“You have to live on campus freshman year. It’s how you meet people. It makes the most sense. It’s all part of the experience.”

You’ve probably heard some variation of this before, especially if you’ve floated the idea of living off-campus as a freshman. While there’s a lot of truth to it—you do meet people and it can be a major part of the college experience—living off campus may be an option your freshman year.

While most schools require on-campus living for non-local students, there are plenty of non-commuter schools that allow freshmen to live outside the confines of campus. Chelsea Mariah Stellmach, founder of KaiZenith Admissions Consulting, says it’s more common among less competitive schools or schools with acceptance rates over 50%, but that’s not a hard-and-fast rule.

Even if colleges don’t require freshmen to live on campus, most will tout the advantages of doing so. “Schools require freshmen to live on campus because it can foster community spirit and keep the student involved,” says Stellmach.

And something to think about as you weigh your options: As enrollment has increased post-pandemic, many colleges don’t have space to guarantee housing for all first-year students. Not only are dorms full, but high rents and limited apartment inventory can make it tough to find a place to live for many college students. Make sure you’re clear on whether housing is guaranteed for first-year students. If you do plan on living off campus, looking at online listings can give you a sense of inventory and how much you might be paying to live off-campus.

Sure you want the full four-year experience minus the dorm room? These colleges traditionally have options for freshmen to live off campus.

1. University of Wisconsin–Madison

Each year a small, but mighty group of freshmen choose not to live on campus at the University of Wisconsin–Madison. For students who take the off-campus route, UW provides assistance, connecting students to off-campus residence options on its Campus Area Housing page. Besides renting apartments and houses, students can choose to live in private residence halls, which boast larger rooms and luxury amenities like coffee bars and pools.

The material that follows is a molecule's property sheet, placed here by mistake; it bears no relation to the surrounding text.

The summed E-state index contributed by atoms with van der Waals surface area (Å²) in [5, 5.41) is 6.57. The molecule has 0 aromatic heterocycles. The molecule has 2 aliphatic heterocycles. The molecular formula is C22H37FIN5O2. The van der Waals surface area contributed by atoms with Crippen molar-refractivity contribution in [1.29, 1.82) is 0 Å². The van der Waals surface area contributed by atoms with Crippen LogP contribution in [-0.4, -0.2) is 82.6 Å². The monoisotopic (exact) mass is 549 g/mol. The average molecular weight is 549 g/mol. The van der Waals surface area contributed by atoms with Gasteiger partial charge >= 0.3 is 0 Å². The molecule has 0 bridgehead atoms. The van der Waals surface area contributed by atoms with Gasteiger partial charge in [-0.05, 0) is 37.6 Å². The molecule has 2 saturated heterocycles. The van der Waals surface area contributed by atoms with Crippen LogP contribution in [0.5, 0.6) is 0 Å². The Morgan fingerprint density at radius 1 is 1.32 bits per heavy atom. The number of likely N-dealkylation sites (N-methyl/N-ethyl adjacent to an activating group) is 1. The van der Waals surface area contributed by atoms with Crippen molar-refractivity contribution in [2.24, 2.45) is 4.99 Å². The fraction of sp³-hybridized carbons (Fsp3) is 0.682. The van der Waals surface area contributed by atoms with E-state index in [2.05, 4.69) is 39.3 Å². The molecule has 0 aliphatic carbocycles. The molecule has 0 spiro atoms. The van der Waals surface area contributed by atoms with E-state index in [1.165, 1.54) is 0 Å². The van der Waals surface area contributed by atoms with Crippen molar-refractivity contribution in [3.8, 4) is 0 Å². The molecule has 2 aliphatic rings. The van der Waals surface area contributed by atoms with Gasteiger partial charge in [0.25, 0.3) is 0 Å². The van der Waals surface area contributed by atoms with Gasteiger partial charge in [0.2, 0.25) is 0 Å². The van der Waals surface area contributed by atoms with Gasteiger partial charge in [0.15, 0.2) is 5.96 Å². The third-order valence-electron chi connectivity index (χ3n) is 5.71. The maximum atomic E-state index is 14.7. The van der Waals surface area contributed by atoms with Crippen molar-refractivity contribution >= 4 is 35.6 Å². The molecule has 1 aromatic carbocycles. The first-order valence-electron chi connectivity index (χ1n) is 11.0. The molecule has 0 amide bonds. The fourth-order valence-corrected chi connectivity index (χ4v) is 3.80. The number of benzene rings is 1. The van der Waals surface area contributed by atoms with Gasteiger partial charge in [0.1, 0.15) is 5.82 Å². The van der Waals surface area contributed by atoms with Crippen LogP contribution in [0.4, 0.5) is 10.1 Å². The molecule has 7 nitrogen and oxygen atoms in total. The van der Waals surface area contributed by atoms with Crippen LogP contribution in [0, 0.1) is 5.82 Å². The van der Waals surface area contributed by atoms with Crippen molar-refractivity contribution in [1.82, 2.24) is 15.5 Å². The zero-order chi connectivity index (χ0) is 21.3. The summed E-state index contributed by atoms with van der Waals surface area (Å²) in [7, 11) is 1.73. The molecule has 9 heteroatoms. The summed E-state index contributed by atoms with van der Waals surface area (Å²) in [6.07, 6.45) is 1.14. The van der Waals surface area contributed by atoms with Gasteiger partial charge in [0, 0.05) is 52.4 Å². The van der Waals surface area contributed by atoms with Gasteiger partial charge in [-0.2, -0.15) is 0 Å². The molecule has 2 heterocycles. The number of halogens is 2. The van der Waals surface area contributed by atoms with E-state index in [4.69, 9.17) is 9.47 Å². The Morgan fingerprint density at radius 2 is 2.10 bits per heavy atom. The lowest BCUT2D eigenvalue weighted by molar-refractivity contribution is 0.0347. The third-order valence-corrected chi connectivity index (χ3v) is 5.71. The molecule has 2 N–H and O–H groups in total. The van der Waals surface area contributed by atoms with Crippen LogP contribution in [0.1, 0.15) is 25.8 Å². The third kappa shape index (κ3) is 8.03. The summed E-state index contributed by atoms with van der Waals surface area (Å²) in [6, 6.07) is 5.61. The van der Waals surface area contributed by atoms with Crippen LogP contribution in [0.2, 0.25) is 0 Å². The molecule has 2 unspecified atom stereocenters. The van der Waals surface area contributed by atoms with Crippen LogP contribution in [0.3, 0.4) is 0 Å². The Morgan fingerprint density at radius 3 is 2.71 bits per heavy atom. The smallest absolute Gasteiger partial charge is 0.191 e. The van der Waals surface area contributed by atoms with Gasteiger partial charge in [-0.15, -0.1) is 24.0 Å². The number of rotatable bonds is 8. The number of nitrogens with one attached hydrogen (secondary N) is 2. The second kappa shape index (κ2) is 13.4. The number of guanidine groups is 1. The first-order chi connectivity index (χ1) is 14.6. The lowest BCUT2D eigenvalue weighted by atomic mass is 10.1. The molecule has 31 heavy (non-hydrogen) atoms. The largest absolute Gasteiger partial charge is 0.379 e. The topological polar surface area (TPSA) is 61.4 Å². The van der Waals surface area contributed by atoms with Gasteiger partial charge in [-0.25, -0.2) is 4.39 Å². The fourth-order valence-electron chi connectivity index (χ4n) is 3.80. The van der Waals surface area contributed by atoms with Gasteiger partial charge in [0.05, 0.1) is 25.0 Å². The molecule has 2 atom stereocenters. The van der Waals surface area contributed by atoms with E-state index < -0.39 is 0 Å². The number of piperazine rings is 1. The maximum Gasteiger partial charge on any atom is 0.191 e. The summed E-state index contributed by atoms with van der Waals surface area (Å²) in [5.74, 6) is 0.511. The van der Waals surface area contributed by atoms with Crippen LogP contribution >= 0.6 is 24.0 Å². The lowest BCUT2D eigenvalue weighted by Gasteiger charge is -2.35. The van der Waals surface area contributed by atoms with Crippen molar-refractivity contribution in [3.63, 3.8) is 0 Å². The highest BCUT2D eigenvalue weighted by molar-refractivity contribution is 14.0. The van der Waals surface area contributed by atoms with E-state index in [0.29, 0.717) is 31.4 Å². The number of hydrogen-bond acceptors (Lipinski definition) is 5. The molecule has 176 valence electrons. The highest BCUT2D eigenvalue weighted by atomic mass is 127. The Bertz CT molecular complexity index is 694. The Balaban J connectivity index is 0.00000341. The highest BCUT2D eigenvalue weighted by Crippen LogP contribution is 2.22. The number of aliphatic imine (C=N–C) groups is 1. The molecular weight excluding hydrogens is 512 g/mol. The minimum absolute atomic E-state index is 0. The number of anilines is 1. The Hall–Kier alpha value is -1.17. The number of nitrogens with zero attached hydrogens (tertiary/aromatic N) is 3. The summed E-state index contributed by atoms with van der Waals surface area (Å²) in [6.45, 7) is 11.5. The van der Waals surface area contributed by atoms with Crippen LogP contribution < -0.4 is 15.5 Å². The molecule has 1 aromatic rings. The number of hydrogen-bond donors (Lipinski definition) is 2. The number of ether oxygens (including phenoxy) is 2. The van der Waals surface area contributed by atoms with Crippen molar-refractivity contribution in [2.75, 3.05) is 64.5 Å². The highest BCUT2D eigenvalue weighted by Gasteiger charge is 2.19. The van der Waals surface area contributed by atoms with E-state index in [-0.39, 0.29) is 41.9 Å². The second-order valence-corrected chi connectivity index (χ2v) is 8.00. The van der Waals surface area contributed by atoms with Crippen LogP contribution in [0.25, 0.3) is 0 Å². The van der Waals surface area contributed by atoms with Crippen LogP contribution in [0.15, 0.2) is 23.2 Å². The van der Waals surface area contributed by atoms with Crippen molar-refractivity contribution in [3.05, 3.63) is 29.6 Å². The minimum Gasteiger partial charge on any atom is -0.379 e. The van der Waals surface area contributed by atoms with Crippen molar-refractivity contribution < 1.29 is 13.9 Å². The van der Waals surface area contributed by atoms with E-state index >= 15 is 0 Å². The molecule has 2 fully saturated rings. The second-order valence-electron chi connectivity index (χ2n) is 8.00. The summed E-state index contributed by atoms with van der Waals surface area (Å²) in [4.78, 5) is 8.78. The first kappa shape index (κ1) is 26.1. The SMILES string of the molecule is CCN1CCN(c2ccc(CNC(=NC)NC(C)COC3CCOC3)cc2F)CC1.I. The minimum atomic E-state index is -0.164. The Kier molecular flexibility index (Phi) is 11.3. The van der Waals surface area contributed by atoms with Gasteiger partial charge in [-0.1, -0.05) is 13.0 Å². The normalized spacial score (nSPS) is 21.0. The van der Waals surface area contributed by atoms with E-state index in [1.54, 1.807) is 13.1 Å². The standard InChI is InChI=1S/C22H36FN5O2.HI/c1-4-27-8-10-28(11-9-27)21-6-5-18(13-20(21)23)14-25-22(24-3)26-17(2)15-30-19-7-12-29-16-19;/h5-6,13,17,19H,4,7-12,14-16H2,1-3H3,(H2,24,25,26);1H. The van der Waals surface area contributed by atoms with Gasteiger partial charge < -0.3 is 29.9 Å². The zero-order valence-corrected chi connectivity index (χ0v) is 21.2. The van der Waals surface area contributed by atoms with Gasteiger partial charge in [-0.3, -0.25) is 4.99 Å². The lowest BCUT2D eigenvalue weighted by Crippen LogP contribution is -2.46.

2. New York University

“Campus” is a loose term at NYU, as its buildings, including dorms, sprawl across lower Manhattan. The result? Even students who live in campus housing aren’t really on campus, which makes living off-campus even more tempting. If you are considering something other than a dorm, check out the school’s guide to off-campus living, which is a crash course in New York City’s notoriously difficult rental market.

3. Purdue University

With tons of appealing off-campus housing options, West Lafayette, Indiana, home to Purdue, is a great place for freshmen who do not want to live on campus. Still, most first-year students choose dorms. It helps that Purdue has one of the lowest room and board rates in the Big Ten and guarantees all freshmen campus housing if they meet the opt-in-deadline in early May. However, as incoming freshman classes have grown, the school has been forced to temporarily house students in makeshift dorm rooms or in off-campus housing as they work to make more on-campus options available, which is likely why they don’t mandate on-campus living.

4. Texas A&M University

With the exception of students enrolled in the Corps of Cadets leadership program, freshmen are not required to live on Texas A&M’s campus and dorm rooms are not guaranteed. Housing is strictly on a first-come, first-served basis, so even freshmen who want to live on campus may not be able to. Fortunately, the university has robust off-campus student services, complete with a university-run portal to search for apartments.

5. Auburn University

Another school that does not guarantee freshmen housing is Auburn University, which, like Texas A&M, assigns rooms on a first-come, first-served basis. AU provides an off-campus housing guide, which helps incoming students connect with potential roommates, search for nearby apartments and chat on message boards—as well as find info on Alabama tenant laws, roommate agreements, and apartment hunting.

6. University of California, Davis

UC Davis guarantees housing to all freshmen who start school during the fall quarter, but there are some first-year students who opt out of campus housing, either because they already live nearby or choose to rent. The university’s financial aid office estimates that students can save about $4,000 per year by living off-campus instead of on, and its off-campus housing guide can help interested freshmen connect with rentals and potential roommates long before arriving on campus.

7. College of Charleston

Set in the historic downtown of Charleston, South Carolina, the College of Charleston is near plenty of off-campus housing options. Like many schools, it guarantees freshmen housing, provided students meet requisite deadlines. But freshmen, at least those who are not in its Bridge program, can live wherever they wish. Being the smallest school on this list—there were just over 2,200 students admitted in 2022—it does not offer the off-campus housing resources many larger schools do.

Deciding where to live freshman year is a big decision, but remember to explore your options, figure out what makes the most sense for you, and then get packing.

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